There seems to be no ancient, local name for the North Water—itself pointing directly towards the discovery of this polynya by people from more southerly regions. Yet, recently the term Pikialasorsuaq (‘The great upwelling’) has gained currency, and a Pikialasorsuaq Commission has been constituted with the aim at protecting the habitat through proper management, in the interest of animal as well as human life in the region. In this Special Issue, we have mainly referred to the North Water by its English name, by which it is mostly known to the scientific community. Yet, the Greenlandic name also figures in articles with a contemporary focus. A similar observation can be made for place names more generally; the authors may refer to Avanersuaq or the Thule Region for the same geographical space, as it appears most appropriate in the given context. However, where possible both the Greenlandic and the English place-names are mentioned the first time it is used in each paper. All of this goes to say that we have largely left it to the authors’ discretion when it comes to the use of maps and place-names in relation to a particular focus. Each article has its own tenet and core argument, and as editors we have not insisted on a uniformity of language.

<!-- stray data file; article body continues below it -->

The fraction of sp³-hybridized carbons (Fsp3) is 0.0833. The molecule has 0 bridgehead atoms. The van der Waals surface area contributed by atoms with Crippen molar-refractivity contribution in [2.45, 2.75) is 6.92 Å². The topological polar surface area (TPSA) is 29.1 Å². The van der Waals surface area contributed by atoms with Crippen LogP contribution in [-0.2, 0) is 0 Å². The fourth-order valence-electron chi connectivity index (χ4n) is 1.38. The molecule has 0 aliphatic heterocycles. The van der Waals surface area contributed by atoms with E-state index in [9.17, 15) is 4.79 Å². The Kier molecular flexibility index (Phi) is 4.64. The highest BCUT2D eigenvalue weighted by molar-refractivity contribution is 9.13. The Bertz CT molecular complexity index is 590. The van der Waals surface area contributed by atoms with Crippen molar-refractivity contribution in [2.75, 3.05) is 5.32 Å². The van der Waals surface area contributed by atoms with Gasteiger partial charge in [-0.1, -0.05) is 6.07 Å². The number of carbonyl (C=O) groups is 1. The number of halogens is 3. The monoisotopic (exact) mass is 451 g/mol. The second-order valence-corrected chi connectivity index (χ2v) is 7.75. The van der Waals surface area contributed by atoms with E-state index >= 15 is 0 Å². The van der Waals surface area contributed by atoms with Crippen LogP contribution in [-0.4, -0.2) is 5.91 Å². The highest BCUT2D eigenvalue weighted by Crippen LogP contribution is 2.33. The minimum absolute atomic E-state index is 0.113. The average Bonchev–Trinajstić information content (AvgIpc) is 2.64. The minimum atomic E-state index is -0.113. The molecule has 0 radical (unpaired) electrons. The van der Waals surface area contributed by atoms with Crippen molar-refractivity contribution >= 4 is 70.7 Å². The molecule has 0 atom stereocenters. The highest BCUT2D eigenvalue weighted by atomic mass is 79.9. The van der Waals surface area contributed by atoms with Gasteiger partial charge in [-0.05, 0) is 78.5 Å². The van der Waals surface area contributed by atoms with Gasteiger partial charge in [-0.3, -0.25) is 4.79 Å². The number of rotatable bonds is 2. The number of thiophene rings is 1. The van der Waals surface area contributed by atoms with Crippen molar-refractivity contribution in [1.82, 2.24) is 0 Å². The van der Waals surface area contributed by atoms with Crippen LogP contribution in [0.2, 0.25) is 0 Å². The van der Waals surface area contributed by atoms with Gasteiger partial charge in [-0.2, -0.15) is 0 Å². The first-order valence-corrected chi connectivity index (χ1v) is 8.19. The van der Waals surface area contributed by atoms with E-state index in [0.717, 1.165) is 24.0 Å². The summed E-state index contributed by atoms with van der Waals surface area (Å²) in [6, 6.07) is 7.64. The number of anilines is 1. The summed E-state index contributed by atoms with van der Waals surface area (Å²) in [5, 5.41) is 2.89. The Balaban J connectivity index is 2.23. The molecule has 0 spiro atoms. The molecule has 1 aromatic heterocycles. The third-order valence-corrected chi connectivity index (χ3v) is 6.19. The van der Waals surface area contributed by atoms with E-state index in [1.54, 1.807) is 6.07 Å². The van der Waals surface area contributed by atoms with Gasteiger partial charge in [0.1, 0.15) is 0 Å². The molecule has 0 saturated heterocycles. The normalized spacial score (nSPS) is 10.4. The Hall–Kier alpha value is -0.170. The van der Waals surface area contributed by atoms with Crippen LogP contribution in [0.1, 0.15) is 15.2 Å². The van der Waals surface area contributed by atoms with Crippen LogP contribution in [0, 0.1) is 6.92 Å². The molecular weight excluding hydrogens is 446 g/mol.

A parallel issue relates to the population of the region. Archaeologically speaking, they descend from the Thule Inuit, immigrating from North America c. 1200 AD and gradually (re-) populating Greenland over the following centuries. After the establishment of the Thule Station in 1910, the inhabitants of the region were often referred to as the Thule people; the prehistoric Thule Inuit were equally named from this station, where some of their emblematic utensils were first found in an ancient midden excavated in 1916. Today the inhabitants name themselves Inughuit, if they must have a name, but they also readily accept the old name. The challenge is not to take any name as a given, or as an indication of uniformity among the c. 750 inhabitants in the region, some of whom hail from other places in Greenland or Denmark. The name Inughuit has some currency when it comes to local politics vis-à-vis the rest of Greenland, but in practice people see themselves also as Greenlanders. Again, a rigid naming policy could have thwarted the argument of particular articles.